If you are a Savon Dental Plan patient, we have that information on hand for you. If you are referred to specialist, call our customer service center before you do anything else. We have tools readily available to let you know if they are a provider on our plan, we have record of the dentists different abilities and can often send you for a second opinion to a dentist that would be more likely to perform the procedure there and save you a lot more money.

Wednesday, July 11, 2018

Spinach Teeth

If you're a spinach eater, you may have noticed that your teeth feel chalky after eating it (spinach teeth). This is a result of high quantities of Oxalic acid found in the leafy green.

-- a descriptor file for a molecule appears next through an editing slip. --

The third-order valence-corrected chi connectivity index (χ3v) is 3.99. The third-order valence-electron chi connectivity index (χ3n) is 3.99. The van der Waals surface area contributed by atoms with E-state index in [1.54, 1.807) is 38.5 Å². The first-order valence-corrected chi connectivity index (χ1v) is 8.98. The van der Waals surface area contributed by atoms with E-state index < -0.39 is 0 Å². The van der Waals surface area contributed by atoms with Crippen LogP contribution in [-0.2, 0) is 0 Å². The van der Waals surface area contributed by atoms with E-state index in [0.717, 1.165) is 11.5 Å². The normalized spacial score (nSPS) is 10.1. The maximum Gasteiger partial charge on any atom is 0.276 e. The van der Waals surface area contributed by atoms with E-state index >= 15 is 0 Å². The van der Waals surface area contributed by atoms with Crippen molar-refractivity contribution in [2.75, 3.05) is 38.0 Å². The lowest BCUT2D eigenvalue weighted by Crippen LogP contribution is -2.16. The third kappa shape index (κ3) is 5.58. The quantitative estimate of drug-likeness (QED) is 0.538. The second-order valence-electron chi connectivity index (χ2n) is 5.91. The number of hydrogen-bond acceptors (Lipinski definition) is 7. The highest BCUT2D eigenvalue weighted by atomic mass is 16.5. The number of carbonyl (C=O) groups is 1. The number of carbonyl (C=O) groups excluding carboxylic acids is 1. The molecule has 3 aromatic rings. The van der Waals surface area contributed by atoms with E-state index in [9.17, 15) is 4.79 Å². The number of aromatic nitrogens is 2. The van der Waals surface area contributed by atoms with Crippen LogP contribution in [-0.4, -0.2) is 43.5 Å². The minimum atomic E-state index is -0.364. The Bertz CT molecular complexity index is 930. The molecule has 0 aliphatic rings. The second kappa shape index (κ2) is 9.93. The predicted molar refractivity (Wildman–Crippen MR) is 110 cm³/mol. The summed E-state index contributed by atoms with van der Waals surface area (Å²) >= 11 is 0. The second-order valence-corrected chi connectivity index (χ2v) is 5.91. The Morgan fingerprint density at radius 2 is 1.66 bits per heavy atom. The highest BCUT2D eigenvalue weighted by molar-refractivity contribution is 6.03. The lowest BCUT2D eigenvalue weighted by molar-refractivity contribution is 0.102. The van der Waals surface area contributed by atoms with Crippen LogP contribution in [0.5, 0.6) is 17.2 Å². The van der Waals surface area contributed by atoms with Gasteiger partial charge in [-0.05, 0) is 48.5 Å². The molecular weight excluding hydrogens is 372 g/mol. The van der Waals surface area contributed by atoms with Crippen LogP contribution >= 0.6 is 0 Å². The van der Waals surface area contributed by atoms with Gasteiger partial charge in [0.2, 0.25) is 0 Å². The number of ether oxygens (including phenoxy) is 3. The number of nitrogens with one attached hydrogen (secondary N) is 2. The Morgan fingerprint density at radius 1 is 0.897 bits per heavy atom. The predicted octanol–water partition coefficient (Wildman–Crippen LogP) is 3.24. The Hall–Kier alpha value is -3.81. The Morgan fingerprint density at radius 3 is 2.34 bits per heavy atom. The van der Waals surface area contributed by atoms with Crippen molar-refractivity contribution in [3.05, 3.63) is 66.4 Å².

Jennifer Moltoni - Administrative Coordinator at the Department of Oral Medicine, Infection and Immunity at the Harvard School of Dental Medicine says "when you chew spinach, the calcium in your saliva combines with the oxalic acid, and then calcium oxalate crystals are created. It's those crystals that stick to your teeth and make it feel gritty."

If you have a thing with textures, you can boil or steam the spinach to help get rid of the calcium oxalate. Or you can squeeze lemon juice on top of fresh spinach to help dissolve the oxalic acid.

I thought this was very interesting! I don't eat a lot of spinach so I never noticed the chalky texture but when I do make spinach as a side dish for dinner, I always steam it. As I mentioned above, steaming helps get rid of the calcium oxalate, that's probably why I have never noticed the weird texture before!

Monday, July 9, 2018

Financing your Dental Treatment Plan